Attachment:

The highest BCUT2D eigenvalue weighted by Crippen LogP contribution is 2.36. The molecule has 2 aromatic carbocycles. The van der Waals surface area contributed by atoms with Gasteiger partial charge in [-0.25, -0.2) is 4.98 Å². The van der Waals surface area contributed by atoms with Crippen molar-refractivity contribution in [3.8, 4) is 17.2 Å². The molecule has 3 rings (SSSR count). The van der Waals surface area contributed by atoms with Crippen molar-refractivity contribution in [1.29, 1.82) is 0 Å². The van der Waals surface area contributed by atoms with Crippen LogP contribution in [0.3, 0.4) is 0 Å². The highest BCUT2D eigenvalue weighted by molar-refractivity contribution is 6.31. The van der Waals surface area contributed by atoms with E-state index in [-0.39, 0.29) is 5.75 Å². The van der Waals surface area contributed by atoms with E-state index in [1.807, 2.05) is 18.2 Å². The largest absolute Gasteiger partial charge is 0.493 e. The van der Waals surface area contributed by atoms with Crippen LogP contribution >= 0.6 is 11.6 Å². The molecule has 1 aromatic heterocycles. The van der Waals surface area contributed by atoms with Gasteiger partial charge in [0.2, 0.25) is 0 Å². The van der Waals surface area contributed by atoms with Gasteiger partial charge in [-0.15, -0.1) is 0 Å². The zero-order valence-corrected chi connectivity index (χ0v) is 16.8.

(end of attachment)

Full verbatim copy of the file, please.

The highest BCUT2D eigenvalue weighted by Crippen LogP contribution is 2.36. The molecule has 2 aromatic carbocycles. The van der Waals surface area contributed by atoms with Gasteiger partial charge in [-0.25, -0.2) is 4.98 Å². The van der Waals surface area contributed by atoms with Crippen molar-refractivity contribution in [3.8, 4) is 17.2 Å². The molecule has 3 rings (SSSR count). The van der Waals surface area contributed by atoms with Crippen molar-refractivity contribution in [1.29, 1.82) is 0 Å². The van der Waals surface area contributed by atoms with Crippen LogP contribution in [0.3, 0.4) is 0 Å². The highest BCUT2D eigenvalue weighted by molar-refractivity contribution is 6.31. The van der Waals surface area contributed by atoms with E-state index in [-0.39, 0.29) is 5.75 Å². The van der Waals surface area contributed by atoms with E-state index in [1.807, 2.05) is 18.2 Å². The largest absolute Gasteiger partial charge is 0.493 e. The van der Waals surface area contributed by atoms with Crippen LogP contribution >= 0.6 is 11.6 Å². The molecule has 1 aromatic heterocycles. The van der Waals surface area contributed by atoms with Gasteiger partial charge in [0.2, 0.25) is 0 Å². The van der Waals surface area contributed by atoms with Gasteiger partial charge in [-0.15, -0.1) is 0 Å². The zero-order valence-corrected chi connectivity index (χ0v) is 16.8.